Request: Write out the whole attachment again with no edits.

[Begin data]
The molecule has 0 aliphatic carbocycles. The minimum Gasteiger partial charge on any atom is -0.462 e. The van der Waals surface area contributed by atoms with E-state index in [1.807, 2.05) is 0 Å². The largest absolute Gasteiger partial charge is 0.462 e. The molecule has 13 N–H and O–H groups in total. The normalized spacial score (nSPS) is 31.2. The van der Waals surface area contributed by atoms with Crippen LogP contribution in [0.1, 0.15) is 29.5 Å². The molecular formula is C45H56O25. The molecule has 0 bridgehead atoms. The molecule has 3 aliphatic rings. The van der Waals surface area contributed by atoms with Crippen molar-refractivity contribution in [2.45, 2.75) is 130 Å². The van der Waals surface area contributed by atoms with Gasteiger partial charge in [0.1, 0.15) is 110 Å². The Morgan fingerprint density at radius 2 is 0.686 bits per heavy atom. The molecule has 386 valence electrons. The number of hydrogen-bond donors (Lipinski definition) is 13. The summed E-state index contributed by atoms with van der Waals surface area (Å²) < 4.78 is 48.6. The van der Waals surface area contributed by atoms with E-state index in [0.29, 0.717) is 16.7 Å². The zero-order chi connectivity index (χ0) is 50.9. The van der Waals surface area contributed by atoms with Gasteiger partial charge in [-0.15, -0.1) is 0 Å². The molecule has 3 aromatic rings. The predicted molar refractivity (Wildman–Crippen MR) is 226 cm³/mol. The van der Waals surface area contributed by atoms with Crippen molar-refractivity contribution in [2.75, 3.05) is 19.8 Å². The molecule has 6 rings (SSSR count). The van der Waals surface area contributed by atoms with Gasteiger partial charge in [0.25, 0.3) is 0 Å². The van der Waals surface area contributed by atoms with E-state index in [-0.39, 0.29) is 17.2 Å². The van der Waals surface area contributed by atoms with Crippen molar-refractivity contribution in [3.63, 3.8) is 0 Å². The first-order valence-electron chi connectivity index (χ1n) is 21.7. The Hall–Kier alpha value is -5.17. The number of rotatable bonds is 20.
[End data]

The molecule has 0 aliphatic carbocycles. The minimum Gasteiger partial charge on any atom is -0.462 e. The van der Waals surface area contributed by atoms with E-state index in [1.807, 2.05) is 0 Å². The largest absolute Gasteiger partial charge is 0.462 e. The molecule has 13 N–H and O–H groups in total. The normalized spacial score (nSPS) is 31.2. The van der Waals surface area contributed by atoms with Crippen LogP contribution in [0.1, 0.15) is 29.5 Å². The molecular formula is C45H56O25. The molecule has 0 bridgehead atoms. The molecule has 3 aliphatic rings. The van der Waals surface area contributed by atoms with Crippen molar-refractivity contribution in [2.45, 2.75) is 130 Å². The van der Waals surface area contributed by atoms with Gasteiger partial charge in [0.1, 0.15) is 110 Å². The Morgan fingerprint density at radius 2 is 0.686 bits per heavy atom. The molecule has 386 valence electrons. The number of hydrogen-bond donors (Lipinski definition) is 13. The summed E-state index contributed by atoms with van der Waals surface area (Å²) < 4.78 is 48.6. The van der Waals surface area contributed by atoms with E-state index in [0.29, 0.717) is 16.7 Å². The zero-order chi connectivity index (χ0) is 50.9. The van der Waals surface area contributed by atoms with Gasteiger partial charge in [-0.15, -0.1) is 0 Å². The molecule has 3 aromatic rings. The predicted molar refractivity (Wildman–Crippen MR) is 226 cm³/mol. The van der Waals surface area contributed by atoms with Crippen molar-refractivity contribution in [2.75, 3.05) is 19.8 Å². The molecule has 6 rings (SSSR count). The van der Waals surface area contributed by atoms with Gasteiger partial charge in [0.25, 0.3) is 0 Å². The van der Waals surface area contributed by atoms with E-state index in [-0.39, 0.29) is 17.2 Å². The van der Waals surface area contributed by atoms with Crippen molar-refractivity contribution in [3.63, 3.8) is 0 Å². The first-order valence-electron chi connectivity index (χ1n) is 21.7. The Hall–Kier alpha value is -5.17. The number of rotatable bonds is 20.